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2kNreeJ

2kNreeJ

HOLOCAUST EDUCATION IN

HOLOCAUST EDUCATION IN PEDAGOGY, HISTORY, AND PRACTICE 20 Artefacts hold stories—gifts from those who can no longer speak to those who will never have known them at all. These narratives give life to an object that would otherwise be wordless. For me, three small, nowtarnished silver spoons I found in my mother’s kitchen drawer would have had no meaning had I not known that these were the spoons she used when she fed hot rice cereal to me in my infancy, and then, years later, to my own baby daughter. For my husband, a small, plain, blue metal Chanukah menorah might have been of no consequence had he not known that his mom bought it some 50 years ago in the Old City on her very first visit to Jerusalem and loved to tell the story of her first encounter—and success!—with Middle East bargaining. We no longer have our mothers, but we have a few of their things, and their things tell stories that help our mothers and their history to live on—in our hearts, and in our families. Witnesses and Their Possessions Survivors, and those who did not survive, also have stories about objects—about, for instance, the things they wore or carried with them when they were displaced and forced to move unceremoniously from city to ghetto, from ghetto to camp, just as the woman who owned the rose brooch found at Treblinka wore or carried that pin, precious to her. The historian Michael Berenbaum (2006) tells us that “29 storerooms [of Jewish possessions] were burned before the liberation of Auschwitz.” Six other storerooms remained. In them were, among other items, “348,820 men’s suits, 836,255 women’s coats . . . and even 13,964 carpets” (p. 185). These mute possessions teach us a great deal, including the fact of the large-scale Nazi deception that made the Jews believe that they were going to be resettled in the East. The poet Stephen Herz (2014) illustrates this in a poem he called “Whatever You Can Carry,” reprinted here with permission. Using Berenbaum’s statistics as an epigraph, he continues: “You will work in the factory, work in / the fields, you will be resettled in the East,/ bring whatever you can carry.”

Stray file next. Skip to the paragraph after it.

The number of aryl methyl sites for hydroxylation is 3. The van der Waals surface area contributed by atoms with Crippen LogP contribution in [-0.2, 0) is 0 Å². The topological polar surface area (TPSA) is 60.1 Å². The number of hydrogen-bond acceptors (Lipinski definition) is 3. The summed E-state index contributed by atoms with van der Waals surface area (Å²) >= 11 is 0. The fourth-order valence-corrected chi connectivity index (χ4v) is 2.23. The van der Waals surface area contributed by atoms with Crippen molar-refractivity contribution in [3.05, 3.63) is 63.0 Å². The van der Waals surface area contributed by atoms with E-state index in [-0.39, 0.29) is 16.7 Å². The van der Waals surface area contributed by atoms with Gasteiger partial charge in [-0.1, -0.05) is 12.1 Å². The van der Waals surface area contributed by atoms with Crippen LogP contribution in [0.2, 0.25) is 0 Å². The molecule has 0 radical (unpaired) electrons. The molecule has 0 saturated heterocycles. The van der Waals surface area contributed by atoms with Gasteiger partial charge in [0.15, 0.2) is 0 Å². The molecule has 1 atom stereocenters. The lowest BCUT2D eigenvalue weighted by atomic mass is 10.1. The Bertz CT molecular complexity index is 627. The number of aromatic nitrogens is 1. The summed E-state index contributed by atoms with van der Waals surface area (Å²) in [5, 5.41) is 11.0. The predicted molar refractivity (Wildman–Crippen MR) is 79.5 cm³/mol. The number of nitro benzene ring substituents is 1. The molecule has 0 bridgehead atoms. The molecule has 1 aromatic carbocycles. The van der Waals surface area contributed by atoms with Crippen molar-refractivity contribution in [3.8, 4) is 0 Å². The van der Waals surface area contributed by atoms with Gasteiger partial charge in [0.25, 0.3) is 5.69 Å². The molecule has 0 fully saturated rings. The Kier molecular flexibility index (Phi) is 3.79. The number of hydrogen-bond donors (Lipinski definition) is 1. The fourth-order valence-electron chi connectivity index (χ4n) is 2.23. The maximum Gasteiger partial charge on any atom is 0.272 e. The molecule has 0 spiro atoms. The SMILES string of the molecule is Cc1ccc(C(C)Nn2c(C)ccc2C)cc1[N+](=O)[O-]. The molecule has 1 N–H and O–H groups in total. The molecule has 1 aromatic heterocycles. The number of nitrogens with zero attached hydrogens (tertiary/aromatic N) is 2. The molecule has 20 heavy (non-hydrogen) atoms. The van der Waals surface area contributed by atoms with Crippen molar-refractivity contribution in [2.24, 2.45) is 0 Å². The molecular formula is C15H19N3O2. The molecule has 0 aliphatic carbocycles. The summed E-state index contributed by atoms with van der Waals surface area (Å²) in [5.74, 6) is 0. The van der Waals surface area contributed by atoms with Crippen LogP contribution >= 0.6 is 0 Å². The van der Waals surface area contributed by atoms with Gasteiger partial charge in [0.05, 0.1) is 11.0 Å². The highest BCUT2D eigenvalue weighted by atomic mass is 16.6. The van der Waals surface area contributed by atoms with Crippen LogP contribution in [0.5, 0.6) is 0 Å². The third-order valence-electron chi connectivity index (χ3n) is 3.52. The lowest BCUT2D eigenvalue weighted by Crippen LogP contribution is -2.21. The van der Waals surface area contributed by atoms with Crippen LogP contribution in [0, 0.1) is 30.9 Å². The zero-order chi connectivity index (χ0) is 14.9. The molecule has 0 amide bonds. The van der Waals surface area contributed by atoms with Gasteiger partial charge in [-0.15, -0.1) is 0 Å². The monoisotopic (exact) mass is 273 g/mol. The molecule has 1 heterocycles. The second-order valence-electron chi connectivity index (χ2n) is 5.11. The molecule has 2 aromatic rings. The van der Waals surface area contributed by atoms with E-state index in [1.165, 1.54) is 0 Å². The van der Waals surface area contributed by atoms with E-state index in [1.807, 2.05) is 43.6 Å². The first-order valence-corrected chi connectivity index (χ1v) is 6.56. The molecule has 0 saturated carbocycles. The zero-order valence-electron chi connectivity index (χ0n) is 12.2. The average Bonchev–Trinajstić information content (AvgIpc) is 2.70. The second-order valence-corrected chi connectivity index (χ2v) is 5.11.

So our dresses, shirts, suits, underwear, / bedsheets, featherbeds, pillows, tablecloths, / towels, we carried. We carried our hairbrushes, handbrushes, / toothbrushes, shoe daubers, scissors, mirrors, / safety razors. Forks, spoons, knives, pots, saucepans, tea strainers, potato / peelers, can openers we carried. We carried / umbrellas, sunglasses, soap, toothpaste, / shoe polish. We carried our photographs. / We carried milk powder, talc, / baby food. We carried our sewing machines. We carried / rugs, medical instruments, the baby’s pram. / Jewelry we carried, / sewn in our shoes, sewn in our corsets, / hidden in our bodies. We carried loaves of bread, bottles of wine, / schnapps, cocoa, chocolate, jars of marmalade, / cans of fish. Wigs, prayer shawls, tiny Torahs, skullcaps, phylacteries we carried. / Warm winter coats in the heat of summer / we carried. On our coats, our suits, / our dresses, we carried our yellow stars. / On our baggage in bold letters, our addresses, /our names we carried. We carried our lives. (pp. 105–106) What did the Jews do with the things they could not or did not want to carry, limited as they were by the Nazi decrees of weight restrictions on their suitcases, and often fearful of taking their most valuable possessions, believing, as most did, that they would return to their homes at the end of the war? Elie Wiesel (1970/2011), in a short story called “The Watch,” writes about the objects his family buried for safekeeping in late April, 1944, “in the early morning hours” of the day they were to be deported: 21 HOLOCAUST EDUCATION IN PEDAGOGY, HISTORY, AND PRACTICE After a sleepless night, the ghetto was changed into a cemetery and its residents into gravediggers. We were digging feverishly in the courtyard, the garden, the cellar, consigning to the earth, temporarily, we thought, whatever remained of the belongings accumulated by several generations. . . . My father took charge of the jewelry and valuable papers. His head bowed, he was silently digging near the barn. . . . My mother, crouched on the damp ground, was burying the silver candelabra. . . . As for me, my only possession was my watch. It meant a lot to me. And so I decided to bury it in a dark, deep hole, three paces away from the fence, under a poplar tree whose thick, strong foliage seemed to provide a reasonably secure shelter.

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